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Publication numberUS3136436 A
Publication typeGrant
Publication dateJun 9, 1964
Filing dateOct 7, 1960
Priority dateOct 7, 1960
Publication numberUS 3136436 A, US 3136436A, US-A-3136436, US3136436 A, US3136436A
InventorsAlbert Shayne, Erlinder Atwood E
Original AssigneeAlbert Shayne, Erlinder Atwood E
Export CitationBiBTeX, EndNote, RefMan
External Links: USPTO, USPTO Assignment, Espacenet
Container elevating and dumping mechanism for self-loading vehicle
US 3136436 A
Abstract  available in
Previous page
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Claims  available in
Description  (OCR text may contain errors)

June 9, 1964 A, E ERLINDER ETAL 3,136,436



JN V EN TORS L ATwooD E. ERLINDER loo L' 94 ALBERT sHAYNE BY F 'Q 8 Sa/oim alzal S/aloim AT TORNE YS United States Patent C 3,136,436 CGNTAINER ELEVATING AND DUMPING MECH- ANISM FR SELF-LOADING VEHICLE Atwood E. Erlinder, 9118 S. Loomis, Chicago, Ill., and Albert Shayne, 646 Nicholson Ave. NE., Washington,

Filed Oct. 7, 1960, Ser. No. 61,301 4 Claims. (Cl. 214-302) This invention relates to the lifting and dumping of refuse containers, and more particularly to a self-loading vehicle incorporating apparatus for this purpose.

In the expanding trash-collection industry there is a need for an ellicient, trouble-free, self-loading vehicle. Such vehicles are used to empty trash containers which remain on the premises of the trash-collection subscribers. The containers are usually provided by the trashcollection agency and are filled by the customers. Periodically a trash-collection truck is dispatched to the customers premises, and the containers are emptied into the truck.

Business elliciency requires that a minimum of time and effort be consumed in emptying the individual containers. For this reason the trucks are provided with selfloading mechanisms which engage the containers and dump them into the truck body. In a common type of vehicle for this purpose the containers, which may be of l, 2, or 3 cubic yard capacity for example, are rolled to the truck and are engaged by a mechanism which lifts the container and dumps it into the top of the truck body. Such trucks usually incorporate a compaction apparatus, such as a blade or piston, which is actuated to compress the rubbish within the truck body and thereby to increase the effective capacity of the truck and to reduce the number of trips which mustbe made to a trash dump.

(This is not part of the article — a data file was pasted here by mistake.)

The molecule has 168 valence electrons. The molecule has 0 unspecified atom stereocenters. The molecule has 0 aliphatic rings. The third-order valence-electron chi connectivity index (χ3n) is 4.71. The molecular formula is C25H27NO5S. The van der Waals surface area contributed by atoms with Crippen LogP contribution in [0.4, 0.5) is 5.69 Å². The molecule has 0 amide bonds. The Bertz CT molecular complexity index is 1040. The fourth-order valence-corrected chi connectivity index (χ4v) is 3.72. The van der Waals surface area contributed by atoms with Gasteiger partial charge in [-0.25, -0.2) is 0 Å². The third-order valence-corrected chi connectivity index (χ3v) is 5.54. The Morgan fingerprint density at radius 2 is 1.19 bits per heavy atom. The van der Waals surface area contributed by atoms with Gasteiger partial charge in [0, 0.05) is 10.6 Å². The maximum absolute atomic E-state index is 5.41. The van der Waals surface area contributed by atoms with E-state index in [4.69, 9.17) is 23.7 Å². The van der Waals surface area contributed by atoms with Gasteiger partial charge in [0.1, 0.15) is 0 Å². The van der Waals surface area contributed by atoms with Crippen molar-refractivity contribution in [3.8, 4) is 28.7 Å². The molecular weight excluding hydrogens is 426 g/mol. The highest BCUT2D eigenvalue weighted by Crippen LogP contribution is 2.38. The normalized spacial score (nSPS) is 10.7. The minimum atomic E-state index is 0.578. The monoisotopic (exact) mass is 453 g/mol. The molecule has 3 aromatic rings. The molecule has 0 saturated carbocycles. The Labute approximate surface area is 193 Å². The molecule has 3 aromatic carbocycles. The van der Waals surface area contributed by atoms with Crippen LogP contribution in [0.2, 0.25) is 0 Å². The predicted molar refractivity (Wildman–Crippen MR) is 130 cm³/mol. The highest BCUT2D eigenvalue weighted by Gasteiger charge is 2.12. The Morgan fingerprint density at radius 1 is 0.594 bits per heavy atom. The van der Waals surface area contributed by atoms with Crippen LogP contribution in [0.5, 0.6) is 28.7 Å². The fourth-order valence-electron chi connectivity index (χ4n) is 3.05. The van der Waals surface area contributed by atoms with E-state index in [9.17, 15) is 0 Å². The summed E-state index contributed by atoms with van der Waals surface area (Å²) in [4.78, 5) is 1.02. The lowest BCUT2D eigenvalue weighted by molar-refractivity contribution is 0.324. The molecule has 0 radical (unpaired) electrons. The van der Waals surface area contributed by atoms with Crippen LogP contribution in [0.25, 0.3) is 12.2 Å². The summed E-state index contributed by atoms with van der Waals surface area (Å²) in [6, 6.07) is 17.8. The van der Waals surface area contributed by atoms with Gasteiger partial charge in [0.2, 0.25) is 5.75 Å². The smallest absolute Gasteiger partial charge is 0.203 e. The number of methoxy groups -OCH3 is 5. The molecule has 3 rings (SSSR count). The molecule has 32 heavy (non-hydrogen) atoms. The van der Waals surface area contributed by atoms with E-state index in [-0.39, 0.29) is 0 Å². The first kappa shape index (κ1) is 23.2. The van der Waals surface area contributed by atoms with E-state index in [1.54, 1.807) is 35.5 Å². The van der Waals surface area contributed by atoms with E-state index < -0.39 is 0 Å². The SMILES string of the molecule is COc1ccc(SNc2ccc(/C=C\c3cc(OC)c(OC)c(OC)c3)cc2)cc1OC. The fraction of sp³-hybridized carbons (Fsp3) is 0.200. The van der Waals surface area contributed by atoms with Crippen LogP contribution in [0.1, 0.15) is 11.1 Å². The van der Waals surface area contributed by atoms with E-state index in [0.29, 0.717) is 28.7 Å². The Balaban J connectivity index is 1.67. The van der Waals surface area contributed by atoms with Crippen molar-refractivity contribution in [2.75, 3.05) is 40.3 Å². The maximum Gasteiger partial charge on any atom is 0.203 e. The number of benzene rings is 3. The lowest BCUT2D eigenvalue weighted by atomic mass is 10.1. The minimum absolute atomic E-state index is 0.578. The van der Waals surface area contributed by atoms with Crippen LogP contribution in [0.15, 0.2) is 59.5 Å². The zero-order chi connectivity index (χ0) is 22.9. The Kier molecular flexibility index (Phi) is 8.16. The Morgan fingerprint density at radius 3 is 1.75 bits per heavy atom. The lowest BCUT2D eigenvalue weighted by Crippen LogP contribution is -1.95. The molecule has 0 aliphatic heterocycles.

With vehicles of the foregoing type, it is very important that the loading mechanism operate rapidly and reliably and with a minimum of maintenance. Prior loading mechanisms have been complex and unreliable, have required excessive maintenance, have been subject to frequent breakdowns, have been dangerous to operating personnel, and have been unduly costly to manufacture.

It is accordingly a principal object of the present invention to provide an improved apparatus which overcomes or greatly alleviates the foregoing and other deiiciencies of prior comparable apparatus.

Another object of the invention is to provide a unique self-loading vehicle.

A further object of the invention is to provide an improved container lifting and dumping mechanism.

Still another object of the invention is to provide an improved container for use with such a mechanism.

An additional object of the invention is to provide an improved elevator structure.

The foregoing and other objects, advantages, and features of the invention, and the manner in which the same are accomplished, will become more readily apparent upon consideration of the following detailed description of the invention taken in conjunction with the accompanying drawings, which illustrate a preferred and exemplary form of the invention, and wherein:

FIGURE l is a side elevation view of a vehicle constructed in accordance with the invention, the vehicle being illustrated together with containers constructed in accordance wih the invention;

FIGURE 2 is an enlarged side elevation view illustrating the vehicle loading mechanism;

FIGURE 3 is a fragmentary perspective view, partly in section, illustrating details of the invention;

me 3,136,436 Ice Patented June 9, 1964 FIGURE 4 is a fragmentary sectional view taken along line 4 4 of FIGURE 2;

FIGURE 5 is a fragmentary vertical sectional View illustrating the manner in which the apparatus of the invention operates to dump a container:

FIGURE 5a is a fragmentary elevation view of a detail of the invention;

FIGURE 6 is a fragmentary sectional view taken along line 6-6 of FIGURE 2;

FIGURE 7 is a fragmentary sectional view taken along line 7-7 of FIGURE 4; and

FIGURE 8 is a fragmentary sectional View taken along line S--S of FIGURE 7.